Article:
30 July 2009
You know that you're very, very lucky--or that you haven't much of a social life--if you actually look forward to seeing your doctor.
When you're recovering from surgery, you don't get out much, to say the least. Even though you might spend lots of time on the phone, as I have been spending, you don't get to see very many people.
Anyway, I saw Dr. Jennifer again. She is very pleased with my progress, she says, and she wants me to return in two weeks for a follow-up. I'm looking forward to it.
As for the part about being lucky: I get to see Dr. Jennifer. I was mentored, and had my surgery done by Marci. I've talked to Mom and Millie every day, and to other people along the way.
And I am having these experiences at this point in my life, at this point in history. I was reminded of the latter when, after my visit with Dr. Jennifer, I walked around in the Village and stopped in the LGBT Community Center of New York.
It's no surprise that they're dedicated to celebrating the 40th Anniversary of the Stonewall Rebellion. All around the Center were exhibits containing photos, other kinds of artwork and copies of newspaper articles related to the history of the gay-rights movement.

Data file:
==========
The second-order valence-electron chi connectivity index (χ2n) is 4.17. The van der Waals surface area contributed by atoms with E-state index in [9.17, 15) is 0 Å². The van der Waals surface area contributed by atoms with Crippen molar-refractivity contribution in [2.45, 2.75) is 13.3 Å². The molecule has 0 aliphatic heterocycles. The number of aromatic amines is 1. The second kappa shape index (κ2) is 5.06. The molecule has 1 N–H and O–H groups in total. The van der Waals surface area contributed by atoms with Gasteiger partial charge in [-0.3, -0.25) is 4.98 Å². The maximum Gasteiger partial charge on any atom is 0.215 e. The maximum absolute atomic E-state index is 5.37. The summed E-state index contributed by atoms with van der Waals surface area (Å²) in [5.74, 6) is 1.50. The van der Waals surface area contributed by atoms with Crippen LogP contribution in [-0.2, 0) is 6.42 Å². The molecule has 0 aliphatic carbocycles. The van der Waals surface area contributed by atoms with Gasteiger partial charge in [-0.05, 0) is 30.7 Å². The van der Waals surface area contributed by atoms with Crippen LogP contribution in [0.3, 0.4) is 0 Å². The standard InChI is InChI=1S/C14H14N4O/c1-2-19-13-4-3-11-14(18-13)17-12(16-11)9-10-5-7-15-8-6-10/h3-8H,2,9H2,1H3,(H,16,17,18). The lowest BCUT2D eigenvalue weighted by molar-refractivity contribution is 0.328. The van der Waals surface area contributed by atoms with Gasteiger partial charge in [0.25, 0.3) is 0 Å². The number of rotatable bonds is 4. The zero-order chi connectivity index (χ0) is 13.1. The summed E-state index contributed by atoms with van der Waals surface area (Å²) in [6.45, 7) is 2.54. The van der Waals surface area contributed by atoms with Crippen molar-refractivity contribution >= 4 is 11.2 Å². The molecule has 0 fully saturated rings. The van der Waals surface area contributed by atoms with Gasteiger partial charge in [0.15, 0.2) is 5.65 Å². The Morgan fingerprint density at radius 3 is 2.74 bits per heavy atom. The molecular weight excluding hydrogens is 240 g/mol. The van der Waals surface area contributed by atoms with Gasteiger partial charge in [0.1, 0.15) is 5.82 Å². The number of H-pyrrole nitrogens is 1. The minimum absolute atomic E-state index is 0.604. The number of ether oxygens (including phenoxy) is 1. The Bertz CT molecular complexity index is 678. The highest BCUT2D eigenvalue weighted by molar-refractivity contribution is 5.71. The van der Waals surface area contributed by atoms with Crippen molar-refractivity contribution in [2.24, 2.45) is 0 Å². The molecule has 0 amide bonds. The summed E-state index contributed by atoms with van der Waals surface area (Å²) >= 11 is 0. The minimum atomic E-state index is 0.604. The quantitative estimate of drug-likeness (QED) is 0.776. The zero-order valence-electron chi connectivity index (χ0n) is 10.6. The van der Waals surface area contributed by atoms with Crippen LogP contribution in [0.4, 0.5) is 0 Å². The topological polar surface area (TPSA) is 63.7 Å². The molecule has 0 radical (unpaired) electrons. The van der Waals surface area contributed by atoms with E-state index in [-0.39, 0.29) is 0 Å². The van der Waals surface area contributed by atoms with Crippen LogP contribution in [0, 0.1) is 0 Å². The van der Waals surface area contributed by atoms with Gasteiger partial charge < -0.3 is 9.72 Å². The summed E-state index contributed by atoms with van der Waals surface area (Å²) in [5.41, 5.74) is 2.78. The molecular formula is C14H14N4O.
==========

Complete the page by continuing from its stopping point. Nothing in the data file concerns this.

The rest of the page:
One of the articles, and a photograph that accompanied it, reminded me of something that Jay told me: There was once a law that stipulated that anyone wearing fewer than three articles of gender-appropriate clothing could be arrested.
So let's see...I was wearing a feminine-cut lavender tank top, a denim skirt and..uh, let's see...oh, yes, I am wearing a girly pair of panties. Although my flip-flops were also kind of girly-looking, I'm not sure that they'd count as "gender appropriate." And we don't want to take any chances now, do we?
Seriously...under that law, there were many days when I could've been arrested. Like when I wore a bra (without padding, of course), lace panties and a garter underneath my chinos and button-down shirt. Or when I wore panties underneath one of those one-piece lycra cycling bibs.
I guess that meant that cross-dressers wore undergarments "appropriate" to their gender. I confess, I did that a few times--like the times I went "in drag" for Halloween. You have to admit, it is kind of funny to be wearing boxer shorts and a wife-beater underneath a dress. At least I was never strip-searched.
But lots of people were. Jay remembers. It's amazing to think that within my lifetime, places like New York still had laws on the books that were remnants of the Victorian era. I've told my students that when I was nine years old, interracial marriage was still illegal in Virginia and other states.
It's even more amazing, though, to think of how we were when we were younger. For me, it's still a shock to think that a little more than three weeks ago, my body was different. Yet I cannot imagine it; I cannot imagine my body any other way but the way it is now.
And people too young to remember the days of Stonewall and Jim Crow laws cannot imagine that sort of world: the one of which people like me and Jay still have memories.
Of course, we do not want people to forget history. I myself don't want to forget what I've experienced of it, such as it is. But now I wonder just how much of our own pasts we must remember, and which things are important.
I guess that will all become clearer in time.